It shows a photo of two women walking on a dirt road with shacks and a spaza shop behind them.
Facebook’s fact-checking system has flagged the post as possibly false. But it’s true.
Controversy over proposed ban
The Gauteng Township Economic Development Draft Bill was opened for public comment on 30 September. One of its aims is to “promote a growing and inclusive economy that harnesses the potential of all citizens and persons with permanent residency status”.
The bill proposes to reserve certain businesses in certain townships “exclusively and solely” for “ownership and operation” by citizens of South Africa or people with permanent resident status.
The businesses include certain types of farming, fishing, mining, manufacturing, trade and more. The townships where foreign nationals without permanent residency will be banned from running these businesses are yet to be determined.
Foreign nationals can apply for permanent residence if they have been living in South Africa with a work permit for five years, if they intend to establish a business in the country, or if they are financially independent, among other qualifiers.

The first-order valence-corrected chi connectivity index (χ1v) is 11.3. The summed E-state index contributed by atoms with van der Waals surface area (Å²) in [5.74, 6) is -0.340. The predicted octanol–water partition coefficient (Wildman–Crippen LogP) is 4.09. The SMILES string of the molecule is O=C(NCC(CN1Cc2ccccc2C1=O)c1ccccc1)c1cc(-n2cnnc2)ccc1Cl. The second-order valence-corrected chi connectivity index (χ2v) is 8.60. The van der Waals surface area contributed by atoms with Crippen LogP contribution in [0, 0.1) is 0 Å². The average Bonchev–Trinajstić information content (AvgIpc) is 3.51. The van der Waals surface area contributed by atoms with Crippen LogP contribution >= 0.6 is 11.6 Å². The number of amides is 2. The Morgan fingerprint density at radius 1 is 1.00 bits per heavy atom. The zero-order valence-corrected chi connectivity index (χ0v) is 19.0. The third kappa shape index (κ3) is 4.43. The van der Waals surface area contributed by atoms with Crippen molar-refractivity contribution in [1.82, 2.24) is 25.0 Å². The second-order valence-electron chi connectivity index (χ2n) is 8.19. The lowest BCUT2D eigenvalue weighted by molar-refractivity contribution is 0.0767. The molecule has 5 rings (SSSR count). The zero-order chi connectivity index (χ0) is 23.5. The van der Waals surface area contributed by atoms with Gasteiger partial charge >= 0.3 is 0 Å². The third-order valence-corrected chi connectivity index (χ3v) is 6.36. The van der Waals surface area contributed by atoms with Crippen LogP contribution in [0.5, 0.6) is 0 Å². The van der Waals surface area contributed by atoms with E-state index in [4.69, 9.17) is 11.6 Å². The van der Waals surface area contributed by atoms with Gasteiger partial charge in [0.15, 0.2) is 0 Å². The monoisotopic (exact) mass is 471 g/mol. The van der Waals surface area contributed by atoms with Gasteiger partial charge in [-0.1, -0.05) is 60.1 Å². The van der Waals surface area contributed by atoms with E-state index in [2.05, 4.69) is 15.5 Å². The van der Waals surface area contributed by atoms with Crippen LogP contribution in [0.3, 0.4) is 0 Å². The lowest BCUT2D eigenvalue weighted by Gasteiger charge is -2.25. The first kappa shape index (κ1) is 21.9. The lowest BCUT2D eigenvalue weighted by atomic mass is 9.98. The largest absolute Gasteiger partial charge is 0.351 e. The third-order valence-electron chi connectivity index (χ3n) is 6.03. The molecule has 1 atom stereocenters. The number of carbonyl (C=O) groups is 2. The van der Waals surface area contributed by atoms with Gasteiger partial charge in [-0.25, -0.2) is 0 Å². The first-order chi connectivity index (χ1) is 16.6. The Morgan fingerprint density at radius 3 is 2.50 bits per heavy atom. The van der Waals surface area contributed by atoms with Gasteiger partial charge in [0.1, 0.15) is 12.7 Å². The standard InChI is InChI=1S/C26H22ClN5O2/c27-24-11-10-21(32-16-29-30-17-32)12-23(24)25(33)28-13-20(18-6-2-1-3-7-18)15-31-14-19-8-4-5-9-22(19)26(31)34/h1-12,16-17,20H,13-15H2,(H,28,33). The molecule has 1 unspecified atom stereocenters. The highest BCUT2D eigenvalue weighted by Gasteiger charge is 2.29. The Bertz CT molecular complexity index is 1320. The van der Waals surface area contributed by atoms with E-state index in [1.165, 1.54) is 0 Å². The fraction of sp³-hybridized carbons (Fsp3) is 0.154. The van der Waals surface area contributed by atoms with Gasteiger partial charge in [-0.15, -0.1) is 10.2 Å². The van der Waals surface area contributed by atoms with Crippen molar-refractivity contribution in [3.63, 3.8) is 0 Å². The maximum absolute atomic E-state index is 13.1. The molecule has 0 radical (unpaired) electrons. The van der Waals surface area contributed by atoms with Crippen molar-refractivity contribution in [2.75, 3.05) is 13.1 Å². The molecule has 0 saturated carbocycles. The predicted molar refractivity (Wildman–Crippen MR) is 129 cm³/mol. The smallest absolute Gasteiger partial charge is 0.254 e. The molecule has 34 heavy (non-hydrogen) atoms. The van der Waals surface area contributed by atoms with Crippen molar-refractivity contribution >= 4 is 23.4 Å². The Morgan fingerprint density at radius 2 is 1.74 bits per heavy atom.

Civil society organisations have expressed concern over the bill and plan to make written submissions questioning the proposed ban. Political and economic commentators have also questioned whether such a ban will lead to economic growth, as claimed in the bill. – Africa Check
For publishers: what to do if your post is rated false
A fact-checker has rated your Facebook or Instagram post as “false”. What should you do? First, don't delete!
Click on our guide for the steps you should follow.
Africa Check teams up with Facebook
Africa Check is a partner in Facebook’s third-party fact-checking programme to help stop the spread of false information on social media.
The content we rate as “false” will be downgraded on Facebook and Instagram. This means fewer people will see it.
You can also help identify false information on Facebook. This guide explains how.